On the morning of Thursday, June the 16th there is a total lunar eclipse visible from all of Australia (as well as Africa, Central and parts of South-East Asia). Western Australia sees all of the eclipse, and while for central and Eastern Australia twilight occurs after totality begins, a goodly chunk of the eclipse is seen.
The eclipse starts as the Moon begins its descent towards the western horizon. You have to get out of your comfy bed and into the cold of the early morning to see it, so dress warmly and have plenty of hot cocoa on hand. This is the longest eclipse since 2000, and the best since August 2007, so it is well worth getting up and braving the cold.
The eclipsed moon near Scorpius at 5:30 am local time as seen from Adelaide, SA. In the eastern states, twilight will be starting, and in WA the eclipse will be ending. Click to embiggen.
The Moon enters the darkest part of the Earth’s shadow (the Umbra) at 4:23 am on the east coast, 3:52 am for the central states and 2:23 am in Western Australia.
Over the next hour you will see the shadow slowly creep over the Moons face until the Moon is covered by the shadow of the Earth (5:23 am eastern states, 4:52 am central states and 3:23 am WA). You should see the stars becoming more visible as the Moon darkens.
What is the best way to watch the eclipse? Well, with the unaided eye to start with. The sight of the shadow crawling over the Moon will be awesome, and you can watch the sky darken and the stars pop out as the eclipse progresses. The Moon will not be completely dark, but will be a deep red colour. Unlike solar eclipses, lunar eclipses are perfectly safe to look at.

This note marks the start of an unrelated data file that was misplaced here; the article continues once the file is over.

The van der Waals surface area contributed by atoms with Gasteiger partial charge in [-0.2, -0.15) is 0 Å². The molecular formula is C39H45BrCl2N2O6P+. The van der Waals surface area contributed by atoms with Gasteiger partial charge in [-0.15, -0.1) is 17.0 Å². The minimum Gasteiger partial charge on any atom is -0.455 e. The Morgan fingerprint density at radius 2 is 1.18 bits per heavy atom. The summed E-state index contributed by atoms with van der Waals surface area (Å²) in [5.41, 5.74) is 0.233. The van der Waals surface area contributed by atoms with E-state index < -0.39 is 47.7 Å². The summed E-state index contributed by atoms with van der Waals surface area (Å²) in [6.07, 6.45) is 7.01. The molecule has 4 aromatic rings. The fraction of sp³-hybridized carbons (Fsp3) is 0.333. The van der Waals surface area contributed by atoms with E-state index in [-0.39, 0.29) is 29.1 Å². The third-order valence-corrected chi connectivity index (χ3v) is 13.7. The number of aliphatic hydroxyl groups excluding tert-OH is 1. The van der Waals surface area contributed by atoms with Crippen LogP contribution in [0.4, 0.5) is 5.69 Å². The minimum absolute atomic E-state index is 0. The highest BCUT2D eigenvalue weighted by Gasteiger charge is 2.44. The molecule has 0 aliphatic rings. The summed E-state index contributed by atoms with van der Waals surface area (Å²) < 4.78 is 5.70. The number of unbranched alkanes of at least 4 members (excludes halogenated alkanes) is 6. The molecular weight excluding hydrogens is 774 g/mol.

Over in the east, as twilight approaches, Jupiter, Mars and Venus form a line. Venus is close to the bright red star Aldebaran. This is a nice accompaniment to the ongoing eclipse. You may even see a satellite going over (from Adelaide the ISS passes between Mars and Venus at 6:49 am) or a meteor or two.
You can also use binoculars; the eclipse will look quite nice in binoculars, and you will be able to see the darkened part of the Moon clearly. In a telescope, you will notice that the Earth's shadow is not sharp. You can use a low power lens to see the entire Moon to best effect, or with a high power scope you can time when various craters are covered by the shadow.
Photographing the eclipse can be done with simple digital cameras. You can just point the camera through your telescope lens and press the button, that works! For binoculars though, other than at maximum eclipse the Moon is too bright and the bright part will be over exposed.
Partial Lunar eclipse as seen from Adelaide at 21:30 pm, 26 June 2010. 4" Newtonian Reflector, 20 mm Plossl eyepiece and Canon IXUS 100 IS (400 ASA, 1/15 exposure). Click to embiggen.
For photography without a telescope, you will need a tripod or something to keep the camera steady as you take the photo. You will need to take the photo on the fastest setting you can to avoid overexposure.
Most simple digital cameras have a night mode, or allow you to set the exposure for a few seconds or more , but for most of the eclipse the Moon will be so bright you should use something like a daylight setting with no flash - experiment a little the night before to find the right settings).
If your camera has a zoom setting, zoom out to the maximum optical zoom
The Moon setting at 7:00 am local time as seen from Adelaide, SA. The shadow of the Earth is moving off the Moon Click to embiggen.
Maximum Eclipse occurs at 6:13 am on the east coast, with twilight beginning. The sight of the bronze disk of the Moon hanging in a twilight sky should be pretty good. In the central states, mid eclipse is 5:42 am and in WA it is 4:13 am
In the central states, twilight brightens as the Earths shadow slips off the Moon, and in WA the total eclipse ends at 5:03 am, and the partial eclipse ends at 6:02 am.
The YouTube clip below shows an animation of the eclipse as visualised in Stellarium.
You can link to the YouTube videocast of the eclipse here. You can get more information (eg twilight times) from the eclipse section at Southern Skywatch, and here's a printable guide suitable for kids and schools.
Cloud cover predictions can be found at SkippySky.